Wage and Hour Violations Lawyers
If you didn’t receive the wages or overtime pay you are entitled to, do not hesitate to contact the employee rights and overtime lawyers of Wallace Miller. We can represent you in a case against your employer for violating wage and hour laws. You deserve compensation for the unpaid wages or overtime your employer wrongly withheld from you.
Federal and state wage and hour laws protect the rights of employees in local, state, and federal government and the private sector. These laws also establish a minimum wage, overtime pay rates, and other standards that affect non-exempt, covered employees. If you are eligible, you should receive at least the minimum wage set by federal law or laws in your state, and you should be paid appropriately for any work you perform beyond a typical forty-hour work week. You have a right to pursue legal action if your employer violates any federal or state labor law.
At Wallace Miller, we understand the financial consequences of not receiving the pay you should. Whether your employer miscalculated the number of hours you worked, denied you overtime, or took unlawful deductions from your paycheck, you have a right to pursue legal action. Our wage and hour violations lawyers are ready to be your advocate and fight by your side until the end.
Call Wallace Miller for your free consultation at (312) 261-6193 today or reach out to us online to learn more about your available legal options.
How the Fair Labor Standards Act Affects Wages
The Fair Labor Standards Act (FLSA) is a federal law enacted to protect employees from unfair treatment by their employers. It includes various standards affecting private and federal, state, and local government workers. If you are a covered, non-exempt employee, you should make at least the minimum wage and receive appropriate payment for the number of hours of overtime you work.
The critical components of the FLSA include:
- Hours worked – The number of hours an employee works includes the time an employer requires an employee to be on the premises, at a prescribed workplace, or on duty.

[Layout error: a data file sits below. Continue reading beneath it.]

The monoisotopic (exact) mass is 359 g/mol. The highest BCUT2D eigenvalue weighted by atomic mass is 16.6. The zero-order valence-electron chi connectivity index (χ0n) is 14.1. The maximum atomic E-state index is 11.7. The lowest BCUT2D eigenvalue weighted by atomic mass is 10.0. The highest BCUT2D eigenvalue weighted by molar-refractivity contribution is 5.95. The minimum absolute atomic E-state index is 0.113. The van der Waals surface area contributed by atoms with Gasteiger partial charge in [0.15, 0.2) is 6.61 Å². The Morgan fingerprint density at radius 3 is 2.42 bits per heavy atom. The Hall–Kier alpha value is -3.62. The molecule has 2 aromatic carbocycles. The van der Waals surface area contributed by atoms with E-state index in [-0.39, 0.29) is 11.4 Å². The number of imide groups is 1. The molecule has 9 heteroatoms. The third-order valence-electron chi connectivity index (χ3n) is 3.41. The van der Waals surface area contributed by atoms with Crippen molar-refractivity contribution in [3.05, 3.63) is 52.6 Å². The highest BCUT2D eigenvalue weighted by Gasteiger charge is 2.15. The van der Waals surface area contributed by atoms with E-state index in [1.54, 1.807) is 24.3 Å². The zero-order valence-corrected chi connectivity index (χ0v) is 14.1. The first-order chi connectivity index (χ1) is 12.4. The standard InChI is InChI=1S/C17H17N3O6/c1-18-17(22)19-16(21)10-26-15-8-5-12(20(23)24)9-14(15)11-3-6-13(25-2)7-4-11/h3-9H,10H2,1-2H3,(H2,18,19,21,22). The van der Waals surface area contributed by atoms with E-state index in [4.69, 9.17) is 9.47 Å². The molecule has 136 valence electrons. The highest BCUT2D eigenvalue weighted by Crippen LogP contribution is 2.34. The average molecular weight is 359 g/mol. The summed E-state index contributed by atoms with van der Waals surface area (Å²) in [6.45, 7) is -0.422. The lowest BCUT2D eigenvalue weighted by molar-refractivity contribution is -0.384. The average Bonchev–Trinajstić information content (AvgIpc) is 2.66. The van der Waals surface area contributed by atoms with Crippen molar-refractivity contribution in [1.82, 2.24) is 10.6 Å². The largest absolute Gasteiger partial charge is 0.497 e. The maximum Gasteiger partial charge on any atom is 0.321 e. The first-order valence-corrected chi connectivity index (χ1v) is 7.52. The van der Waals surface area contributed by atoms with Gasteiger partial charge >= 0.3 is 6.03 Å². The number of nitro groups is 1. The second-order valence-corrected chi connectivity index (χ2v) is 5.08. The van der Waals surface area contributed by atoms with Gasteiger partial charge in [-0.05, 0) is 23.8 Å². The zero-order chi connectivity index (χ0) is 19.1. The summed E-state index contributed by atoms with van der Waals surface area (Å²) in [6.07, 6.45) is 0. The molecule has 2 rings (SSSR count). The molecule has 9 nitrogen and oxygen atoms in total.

- Minimum wage – The federal minimum wage is $7.25 an hour. Some state wage laws match the federal minimum wage, while others are higher or lower. An employee is entitled to the higher minimum wage if there’s a conflict between the federal and state laws that apply.
- Recordkeeping – The FLSA requires employers to display an official poster that includes an outline of federal requirements. They must also maintain records of their employees’ pay and time.
- Overtime – Overtime pay is available to covered non-exempt employees who work more than forty hours in a week. The pay rate must be at least one and one-half times the regular pay rate. Overtime pay for holidays, weekends, and regular rest days is not required unless an employee works overtime on those days.
- Child labor – Child labor laws prohibit minors from working in conditions and jobs detrimental to their health or well-being. These laws are also supposed to protect the educational opportunities of minors.
Additional wage laws enforced by the FLSA include:
- McNamara-O’Hara Service Contract Act
- Walsh-Healey Public Contracts Act
- Davis-Beacon and Related Acts
- Contract Work Hours and Safety Standards Act
The FLSA does not establish or enforce standards that involve:
- Sick leave
- Severance pay
The agency also doesn’t address nonproduction cash bonuses. Typically, this type of arrangement is between an employee or their representative and the employer. Additionally, employers and employees can make arrangements regarding life insurance, educational assistance, travel accident insurance, and other benefits.
Types of Employees Exempt from Overtime
There’s a critical distinction between exempt and non-exempt employees. Non-exempt employees typically receive hourly pay. They are entitled to overtime pay for every hour they work beyond the forty-hour work week.
Exempt employees are often salaried and can’t collect overtime pay even when they perform their job duties for more than forty hours in one week. The FLSA also exempts specific occupations from overtime. Exempt employees include:
- Professional employees whose work involves particular talent in a creative or artistic endeavor or requires advanced education or knowledge
- Executive employees, including directors and management
- Outside sales employees who receive compensation and usually obtain sales contracts while working away from the place of employment
- Computer employees who engage in the operation and development of computer programs or systems
- Bartenders, servers, and other tipped employees
- Administrative employees who provide support for business management or operations